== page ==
Tuesday, June 20, 2017

Road to the Rite, Part 3: Petrushka

In my last post in this series I made a passing reference to "a lot of quite lovely and quite conventional ballet music, the sort where you see the dancers wafting around on stage." This "wafting around on stage" music I associate with 19th century ballet such as Swan Lake by Tchaikovsky. Let's have a listen. This is an excellent complete performance from the Kirov (complete credits at the beginning) and if you want to focus on specifically what I mean, go to the 31 minute mark:

This is classic 19th century Russian ballet and therefore the establishing context for Stravinsky's pieces for the Ballets Russes. This is, in other words, what the audience had in mind when they attended a performance of a Russian ballet company. The music is in various tempos and uses various dance genres, but a lot of it is lyrical, meaning not too fast and with smooth, legato phrases. No stomping around! Classical ballet is all about defying gravity and lyrical beauty.

In parts of the Firebird, and more so in Petruska and the Rite, Stravinsky makes a fundamental stylistic change. Most of the commentary on this music is about the melodic and harmonic aspect, as we discussed last time, but the most important changes in the style are on the rhythmic level. Small parts of the Firebird, larger parts of Petrushka and a great deal of the Rite are very much "stompy" music, music with a heavy pulse. In the Firebird, this is largely restricted to the Infernal Dance, but in Petrushka we get more and earlier. Most of this ballet is at very fast tempi and quite a bit of it has a heavy pulse.

First, let's have a listen to Petrushka. This is a production from the Bolshoi that recreates the original sets, costumes and choreography from the original production:

Right from the beginning we hear the much greater role given to the percussion, the ubiquitous accents instead of flowing legato and the heavy pulses in the bass instruments. This, more than the famous "Petrushka chord," is what gives the ballet its unique character. Sure, the melodic and harmonic structures are important, and most particularly when we have two very different textures, rhythmic and harmonic, colliding, which creates a kind of musical irony or cubism, depending on how you want to analyze it. There are a lot of examples starting in the introduction, whose motoric music is interrupted by tweedling in the high winds in a different tempo. Another example is at the 20:10 mark where a kind of limping waltz is periodically interrupted by a meandering melody in the cor anglais in the "wrong" key. But the underlying musical vocabulary is rhythmic, accented and much weightier than previous ballet music. For an example of what I am talking about, go to the 25:10 mark in the above clip, the dance with the peasant and the bear, where we hear a characteristically heavy accompaniment in the low strings, with a raucous melody in the high clarinet. (And, good god, I think that's a real bear!)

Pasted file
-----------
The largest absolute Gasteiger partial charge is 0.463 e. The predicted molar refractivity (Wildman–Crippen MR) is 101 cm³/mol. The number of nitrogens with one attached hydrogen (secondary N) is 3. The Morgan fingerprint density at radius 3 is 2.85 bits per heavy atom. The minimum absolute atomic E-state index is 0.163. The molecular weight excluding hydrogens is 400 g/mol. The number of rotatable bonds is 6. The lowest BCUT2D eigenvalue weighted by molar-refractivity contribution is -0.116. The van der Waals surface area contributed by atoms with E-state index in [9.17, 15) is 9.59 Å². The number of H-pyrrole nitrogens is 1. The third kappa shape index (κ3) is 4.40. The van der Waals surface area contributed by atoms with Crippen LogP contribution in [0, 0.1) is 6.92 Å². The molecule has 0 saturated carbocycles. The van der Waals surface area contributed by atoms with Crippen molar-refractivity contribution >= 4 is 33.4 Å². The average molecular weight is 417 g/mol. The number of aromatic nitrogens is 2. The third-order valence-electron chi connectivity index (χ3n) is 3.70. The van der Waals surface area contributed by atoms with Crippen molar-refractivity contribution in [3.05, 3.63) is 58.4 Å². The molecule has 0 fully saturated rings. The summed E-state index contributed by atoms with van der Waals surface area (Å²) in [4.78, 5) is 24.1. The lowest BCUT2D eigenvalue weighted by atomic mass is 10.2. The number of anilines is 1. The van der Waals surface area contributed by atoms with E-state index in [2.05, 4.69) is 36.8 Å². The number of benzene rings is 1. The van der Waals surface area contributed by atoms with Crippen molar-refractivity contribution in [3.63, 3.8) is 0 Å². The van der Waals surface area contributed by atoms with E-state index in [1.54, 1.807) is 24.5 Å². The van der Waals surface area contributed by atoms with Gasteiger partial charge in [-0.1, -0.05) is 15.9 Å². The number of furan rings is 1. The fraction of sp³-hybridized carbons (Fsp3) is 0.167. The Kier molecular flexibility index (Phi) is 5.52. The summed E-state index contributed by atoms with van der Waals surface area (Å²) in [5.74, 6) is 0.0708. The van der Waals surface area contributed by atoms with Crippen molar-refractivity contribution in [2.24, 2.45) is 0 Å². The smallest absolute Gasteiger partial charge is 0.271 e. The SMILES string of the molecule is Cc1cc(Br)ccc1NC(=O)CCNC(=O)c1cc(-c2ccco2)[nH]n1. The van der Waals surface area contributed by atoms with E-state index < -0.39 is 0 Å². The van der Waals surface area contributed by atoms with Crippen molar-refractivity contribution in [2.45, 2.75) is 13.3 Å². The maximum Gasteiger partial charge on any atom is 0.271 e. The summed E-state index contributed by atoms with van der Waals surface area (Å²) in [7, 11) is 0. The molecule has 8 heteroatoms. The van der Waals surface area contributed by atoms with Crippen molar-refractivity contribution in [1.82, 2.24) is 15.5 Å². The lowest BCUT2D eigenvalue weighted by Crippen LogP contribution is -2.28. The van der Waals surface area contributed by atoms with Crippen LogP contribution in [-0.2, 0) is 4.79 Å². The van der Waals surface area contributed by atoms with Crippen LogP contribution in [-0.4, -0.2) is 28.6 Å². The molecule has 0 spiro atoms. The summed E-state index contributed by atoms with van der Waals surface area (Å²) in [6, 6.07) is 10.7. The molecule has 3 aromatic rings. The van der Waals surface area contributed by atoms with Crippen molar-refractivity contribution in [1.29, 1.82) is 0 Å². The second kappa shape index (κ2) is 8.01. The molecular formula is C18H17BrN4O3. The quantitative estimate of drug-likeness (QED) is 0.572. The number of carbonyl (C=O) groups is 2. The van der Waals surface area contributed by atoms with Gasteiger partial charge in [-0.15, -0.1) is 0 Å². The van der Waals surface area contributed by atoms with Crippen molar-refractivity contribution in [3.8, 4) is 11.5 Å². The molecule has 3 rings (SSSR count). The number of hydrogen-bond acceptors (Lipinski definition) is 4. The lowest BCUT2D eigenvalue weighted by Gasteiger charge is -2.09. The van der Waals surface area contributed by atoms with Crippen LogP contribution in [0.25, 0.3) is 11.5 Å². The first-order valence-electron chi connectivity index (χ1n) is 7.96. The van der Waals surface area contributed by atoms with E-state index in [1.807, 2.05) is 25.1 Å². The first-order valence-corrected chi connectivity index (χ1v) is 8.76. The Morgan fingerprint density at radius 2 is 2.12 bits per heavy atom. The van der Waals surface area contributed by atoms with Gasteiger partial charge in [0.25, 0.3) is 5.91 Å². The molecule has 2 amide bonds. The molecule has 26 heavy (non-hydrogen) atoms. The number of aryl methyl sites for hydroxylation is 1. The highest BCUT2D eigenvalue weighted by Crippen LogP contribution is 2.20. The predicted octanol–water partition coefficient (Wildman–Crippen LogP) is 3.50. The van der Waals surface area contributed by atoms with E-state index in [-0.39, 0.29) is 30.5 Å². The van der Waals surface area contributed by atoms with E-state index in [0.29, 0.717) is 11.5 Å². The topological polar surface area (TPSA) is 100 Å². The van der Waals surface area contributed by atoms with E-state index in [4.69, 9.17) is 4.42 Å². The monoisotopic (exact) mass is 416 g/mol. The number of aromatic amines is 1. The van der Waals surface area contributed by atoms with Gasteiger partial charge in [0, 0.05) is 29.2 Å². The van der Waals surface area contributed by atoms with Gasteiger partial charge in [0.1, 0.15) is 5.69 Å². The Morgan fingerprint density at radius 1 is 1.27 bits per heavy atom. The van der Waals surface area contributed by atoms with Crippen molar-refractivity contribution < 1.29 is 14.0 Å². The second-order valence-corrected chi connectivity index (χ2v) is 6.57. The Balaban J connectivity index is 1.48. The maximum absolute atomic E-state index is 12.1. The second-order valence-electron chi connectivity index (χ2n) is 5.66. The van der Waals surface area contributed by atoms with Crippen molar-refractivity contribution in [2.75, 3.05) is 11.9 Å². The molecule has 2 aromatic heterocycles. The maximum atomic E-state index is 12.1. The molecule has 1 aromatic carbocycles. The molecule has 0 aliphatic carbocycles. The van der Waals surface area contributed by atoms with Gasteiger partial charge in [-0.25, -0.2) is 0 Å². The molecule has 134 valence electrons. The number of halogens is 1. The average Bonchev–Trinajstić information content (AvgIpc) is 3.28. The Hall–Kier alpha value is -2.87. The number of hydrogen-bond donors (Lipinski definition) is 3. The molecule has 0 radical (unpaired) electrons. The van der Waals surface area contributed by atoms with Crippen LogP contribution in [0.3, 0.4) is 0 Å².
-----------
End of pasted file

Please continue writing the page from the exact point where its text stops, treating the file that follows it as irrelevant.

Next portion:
As is often done, you can look at this ballet in terms of its Russian folktale flavour, the leading role given to a marionette, the use of Russian folk music and so on, but I like to look at the musical foundation that makes all this work, the frenetic, syncopated and heavily accented rhythms that drive the music forward, the piquant slow sections that give eerie pause and prepare the next fast section. What I find most striking about the musical texture here is how very different it is from previous ballets and even from the Firebird. Instead of romantic lyricism we have crisp, sardonic, rhythmically involved music that can express tragedy, exuberance, irony and an earthy expressiveness. This is what distinguishes these ballets by Stravinsky from the earlier ones by Tchaikovsky which were also based on Russian folktales. It's the medium not the message (if by "medium" we mean the musical elements and by "message" we mean the story elements, costuming, sets and so on).